While reading my Twitter stream late at night, I came upon the mysterious hashtags #trafigura and #carterruck in a tweet about censorship by someone I follow. Turns out that there's this British counterpart to the infamous Enron called Trafigura has been caught dumping toxic waste in the Ivory Coast. So to suppress any and all media coverage of the scandal, the company hires an equally nasty law firm called Carter-Ruck, which specializes in suing the media in order to censor them. The tag team of Trafigura and Carter-Ruck has succeeded in imposing a gag order so comprehensive that the media in Britain are now forbidden to cover Parliament at all, period. The Spectator defied the gag order to post this article.
Trafigura and Carter-Ruck have, in essence, repealed the 1689 Bill of Rights in the UK. This may have been the ultimate goal of the firm's founder, Peter Carter-Ruck, who had been highly impressed by Hitler in the 1930s. Criminal American corporations and their legal defenders can't even dream of repealing the First Amendment of the US Constitution through anything short of a military coup. Sure enough, their censorship strategy has backfired: the blogosphere has declared war. Just click the Twitter search terms above (except "#NaNoWriMo") and you'll get an idea of the fury Trafigura's censorship has unleashed.
Most of the readers of this blog have never heard of Trafigura. I didn't. Until now, it was just some oil trading firm raping Africa under the protection of obscurity. But then it had to hire that law firm specializing in imposing censorship. Now every news junkie on the Internet knows about it.
Those who have read my posts in this blog on my still unfinished NaNoWriMo novel Bad Company should recognize the portrait of Trafigura currently being revealed in the blogosphere. Doesn't it sound like the story's corporate villain, Dictel Corporation? Among the real-life inspirations for Dictel are Enron and Halliburton/KBR. Add Trafigura to the growing list. And I just realized that a company like Dictel needs a law firm as powerful and dangerous as Carter-Ruck. And across the Atlantic in Britain, whenever Dictel is in need of solicitors to defend it, it would have to rely on none other than Carter-Ruck.
Here's the truth: Corporations are not free associations of free people in a shared quest for prosperity. They are miniature governments. That's why the capitalist system is so often called neofeudal. Like the state itself, the corporation is the natural enemy of the people; as an economic entity, it is also the enemy of the free market. The political system preferred by corporations is corporatism, which can be defined as communism for big business or corporate Stalinism. The Corporation, book and film, is a recommended exposé of the nature of the institution.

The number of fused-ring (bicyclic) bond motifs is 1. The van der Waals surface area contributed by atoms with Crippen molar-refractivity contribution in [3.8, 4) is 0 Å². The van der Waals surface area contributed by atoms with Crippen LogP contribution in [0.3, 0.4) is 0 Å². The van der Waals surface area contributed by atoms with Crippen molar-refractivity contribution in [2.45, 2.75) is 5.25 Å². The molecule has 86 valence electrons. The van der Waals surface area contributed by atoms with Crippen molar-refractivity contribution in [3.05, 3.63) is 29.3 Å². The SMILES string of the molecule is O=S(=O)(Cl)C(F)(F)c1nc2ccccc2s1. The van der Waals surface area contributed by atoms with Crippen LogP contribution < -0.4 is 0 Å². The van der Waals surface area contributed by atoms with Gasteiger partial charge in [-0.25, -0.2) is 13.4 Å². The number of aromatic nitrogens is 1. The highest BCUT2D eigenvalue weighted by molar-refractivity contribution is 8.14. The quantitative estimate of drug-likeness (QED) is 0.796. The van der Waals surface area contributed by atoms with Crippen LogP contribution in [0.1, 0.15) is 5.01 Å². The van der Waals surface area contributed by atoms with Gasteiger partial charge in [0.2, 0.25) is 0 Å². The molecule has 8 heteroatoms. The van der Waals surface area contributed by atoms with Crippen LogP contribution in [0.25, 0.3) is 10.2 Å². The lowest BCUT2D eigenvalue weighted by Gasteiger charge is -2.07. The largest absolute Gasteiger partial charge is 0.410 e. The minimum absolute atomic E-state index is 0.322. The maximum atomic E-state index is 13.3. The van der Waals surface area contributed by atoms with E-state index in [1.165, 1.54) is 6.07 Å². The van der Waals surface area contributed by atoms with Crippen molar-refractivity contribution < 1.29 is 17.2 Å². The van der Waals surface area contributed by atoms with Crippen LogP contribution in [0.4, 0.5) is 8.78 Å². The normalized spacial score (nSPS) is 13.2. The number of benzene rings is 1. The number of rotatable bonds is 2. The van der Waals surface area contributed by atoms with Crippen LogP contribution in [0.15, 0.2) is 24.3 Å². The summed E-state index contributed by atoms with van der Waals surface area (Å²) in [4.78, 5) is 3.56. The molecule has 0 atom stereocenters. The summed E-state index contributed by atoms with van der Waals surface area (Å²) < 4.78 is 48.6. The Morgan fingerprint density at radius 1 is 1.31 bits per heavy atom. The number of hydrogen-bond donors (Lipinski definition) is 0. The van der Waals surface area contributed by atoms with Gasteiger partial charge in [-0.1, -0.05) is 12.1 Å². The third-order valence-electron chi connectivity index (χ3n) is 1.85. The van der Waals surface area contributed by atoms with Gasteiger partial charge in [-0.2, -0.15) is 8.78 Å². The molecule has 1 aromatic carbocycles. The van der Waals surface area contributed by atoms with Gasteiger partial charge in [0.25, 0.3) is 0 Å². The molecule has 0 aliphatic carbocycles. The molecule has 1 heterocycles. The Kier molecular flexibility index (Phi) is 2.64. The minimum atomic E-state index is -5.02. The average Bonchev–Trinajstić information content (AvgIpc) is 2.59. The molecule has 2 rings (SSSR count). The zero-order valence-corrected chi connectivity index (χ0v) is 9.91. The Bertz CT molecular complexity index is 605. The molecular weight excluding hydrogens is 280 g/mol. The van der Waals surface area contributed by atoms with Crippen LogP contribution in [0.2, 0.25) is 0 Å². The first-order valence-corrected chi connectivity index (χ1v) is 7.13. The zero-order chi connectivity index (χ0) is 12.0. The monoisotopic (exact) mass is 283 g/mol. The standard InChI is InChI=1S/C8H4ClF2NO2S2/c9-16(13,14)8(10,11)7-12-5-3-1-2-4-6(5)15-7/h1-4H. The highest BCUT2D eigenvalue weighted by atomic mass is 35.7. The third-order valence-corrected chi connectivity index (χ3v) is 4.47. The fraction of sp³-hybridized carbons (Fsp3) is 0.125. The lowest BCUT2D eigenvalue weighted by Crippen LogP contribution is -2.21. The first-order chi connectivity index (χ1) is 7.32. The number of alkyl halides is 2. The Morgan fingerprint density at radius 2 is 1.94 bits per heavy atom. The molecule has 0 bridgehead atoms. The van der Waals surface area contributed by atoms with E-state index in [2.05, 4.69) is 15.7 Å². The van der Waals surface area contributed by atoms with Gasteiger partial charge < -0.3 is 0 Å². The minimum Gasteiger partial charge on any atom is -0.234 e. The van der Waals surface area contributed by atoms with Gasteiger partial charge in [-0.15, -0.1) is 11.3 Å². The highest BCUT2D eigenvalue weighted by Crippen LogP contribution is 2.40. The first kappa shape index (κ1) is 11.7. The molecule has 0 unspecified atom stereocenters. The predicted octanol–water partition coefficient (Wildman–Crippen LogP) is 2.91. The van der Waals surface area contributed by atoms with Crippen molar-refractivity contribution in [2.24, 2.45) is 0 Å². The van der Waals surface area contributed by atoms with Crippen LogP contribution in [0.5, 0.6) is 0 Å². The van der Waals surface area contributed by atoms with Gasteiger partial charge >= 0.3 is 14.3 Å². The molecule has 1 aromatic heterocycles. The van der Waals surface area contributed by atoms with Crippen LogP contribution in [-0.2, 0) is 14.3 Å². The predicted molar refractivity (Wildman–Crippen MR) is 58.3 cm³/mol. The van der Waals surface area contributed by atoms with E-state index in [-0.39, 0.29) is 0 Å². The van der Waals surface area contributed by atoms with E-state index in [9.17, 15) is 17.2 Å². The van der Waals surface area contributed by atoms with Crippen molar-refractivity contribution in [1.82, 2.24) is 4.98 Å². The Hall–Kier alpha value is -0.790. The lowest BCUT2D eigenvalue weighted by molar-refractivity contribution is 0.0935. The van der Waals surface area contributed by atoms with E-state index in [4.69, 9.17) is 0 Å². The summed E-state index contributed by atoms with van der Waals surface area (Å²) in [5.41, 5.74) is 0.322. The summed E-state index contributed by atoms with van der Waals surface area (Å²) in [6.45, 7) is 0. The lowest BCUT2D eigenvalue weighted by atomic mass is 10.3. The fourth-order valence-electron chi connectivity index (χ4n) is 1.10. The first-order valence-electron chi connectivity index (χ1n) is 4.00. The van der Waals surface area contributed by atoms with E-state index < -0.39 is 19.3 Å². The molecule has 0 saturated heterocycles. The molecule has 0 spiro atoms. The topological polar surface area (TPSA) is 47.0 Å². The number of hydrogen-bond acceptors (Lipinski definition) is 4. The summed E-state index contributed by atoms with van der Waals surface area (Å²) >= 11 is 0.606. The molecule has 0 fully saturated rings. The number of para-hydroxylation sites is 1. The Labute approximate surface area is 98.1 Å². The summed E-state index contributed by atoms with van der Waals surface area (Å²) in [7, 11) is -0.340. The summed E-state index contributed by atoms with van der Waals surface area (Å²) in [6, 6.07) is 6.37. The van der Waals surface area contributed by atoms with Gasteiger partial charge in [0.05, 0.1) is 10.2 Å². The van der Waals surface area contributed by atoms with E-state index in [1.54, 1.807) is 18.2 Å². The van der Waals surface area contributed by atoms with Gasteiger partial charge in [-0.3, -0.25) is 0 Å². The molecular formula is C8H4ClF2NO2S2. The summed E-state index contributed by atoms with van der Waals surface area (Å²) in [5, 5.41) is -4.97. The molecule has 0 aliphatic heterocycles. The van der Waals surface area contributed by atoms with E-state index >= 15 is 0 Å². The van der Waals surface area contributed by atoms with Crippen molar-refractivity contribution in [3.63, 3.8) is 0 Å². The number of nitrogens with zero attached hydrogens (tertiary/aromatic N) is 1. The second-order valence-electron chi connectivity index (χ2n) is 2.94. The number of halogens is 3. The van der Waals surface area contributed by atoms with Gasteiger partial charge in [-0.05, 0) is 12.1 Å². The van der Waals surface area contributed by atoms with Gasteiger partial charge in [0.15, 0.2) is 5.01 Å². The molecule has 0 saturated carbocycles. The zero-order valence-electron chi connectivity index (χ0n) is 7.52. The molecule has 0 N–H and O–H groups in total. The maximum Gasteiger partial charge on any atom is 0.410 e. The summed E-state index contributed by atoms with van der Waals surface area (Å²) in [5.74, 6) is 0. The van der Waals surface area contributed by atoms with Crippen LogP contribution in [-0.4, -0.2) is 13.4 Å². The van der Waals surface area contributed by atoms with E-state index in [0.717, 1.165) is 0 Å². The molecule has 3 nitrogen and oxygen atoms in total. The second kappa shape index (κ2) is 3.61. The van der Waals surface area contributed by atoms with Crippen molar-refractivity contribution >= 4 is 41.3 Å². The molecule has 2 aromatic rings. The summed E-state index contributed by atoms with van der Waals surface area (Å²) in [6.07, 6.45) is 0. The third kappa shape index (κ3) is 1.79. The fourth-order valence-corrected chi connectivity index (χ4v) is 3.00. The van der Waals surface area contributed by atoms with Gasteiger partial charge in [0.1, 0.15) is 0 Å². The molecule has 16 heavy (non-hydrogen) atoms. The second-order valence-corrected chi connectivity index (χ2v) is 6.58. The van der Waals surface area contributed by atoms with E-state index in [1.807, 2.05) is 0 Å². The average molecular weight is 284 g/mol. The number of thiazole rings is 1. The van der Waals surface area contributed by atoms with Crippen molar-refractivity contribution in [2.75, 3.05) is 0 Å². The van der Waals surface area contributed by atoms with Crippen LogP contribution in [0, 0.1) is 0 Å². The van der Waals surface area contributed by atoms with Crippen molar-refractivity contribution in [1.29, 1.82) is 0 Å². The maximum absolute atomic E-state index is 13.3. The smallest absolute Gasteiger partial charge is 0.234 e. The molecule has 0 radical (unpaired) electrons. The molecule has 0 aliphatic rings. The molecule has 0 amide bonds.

Know your enemy. The enemy is corporatism. The power Trafigura and Carter-Ruck now hold over the British government itself exemplifies the danger. Corporatism cannot last forever; in fact, it is collapsing. But it won't go down without a fight. And the corporatists intend to fight to the death. So we have to fight back. Armed with my pen, I'm going to do my part.
UPDATE 10/13/09 6:30 PDT: By the time I started writing this entry, "Trafigura", "Carter-Ruck", and "Guardian" were the three hottest search terms on Twitter. The public pressure from bloggers and Twitter "tweeps" became so intense that Carter-Ruck backed down from its censorship attempt. The gag order backfired: Trafigura (actually a Dutch company), the world's third largest oil trading company, once did its business (criminal and otherwise) in the comfort of obscurity, but now millions of people know about it and its toxic waste dumping in the Ivory Coast; its name now carries the same infamy as that of Enron. And Carter-Ruck have now achieved a new level of infamy, to the point where a new bit of rhyming slang has become popular: "Carter-Ruck you!" The Guardian itself has the full update.
Still, even though it was defeated, this censorship attempt by a notoriously litigious corporation backed by Britain's nastiest media-libel law firm is a perfect example of the extremes to which corporations will go in order to do whatever they want to anybody and anything in defiance of all consequences. Thomas Jefferson famously said, "The price of freedom is eternal vigilance." One lesson I learned today is how important it is to broaden media access; the Internet makes it easy for millions of people to gain such access. The new media saved the collective butt of the old. If a giant corporation had used the likes of Carter-Ruck to censor the media before the Internet, it would have gotten away with it. Things have changed — for the better. Still, we cannot allow ourselves to become complacent...
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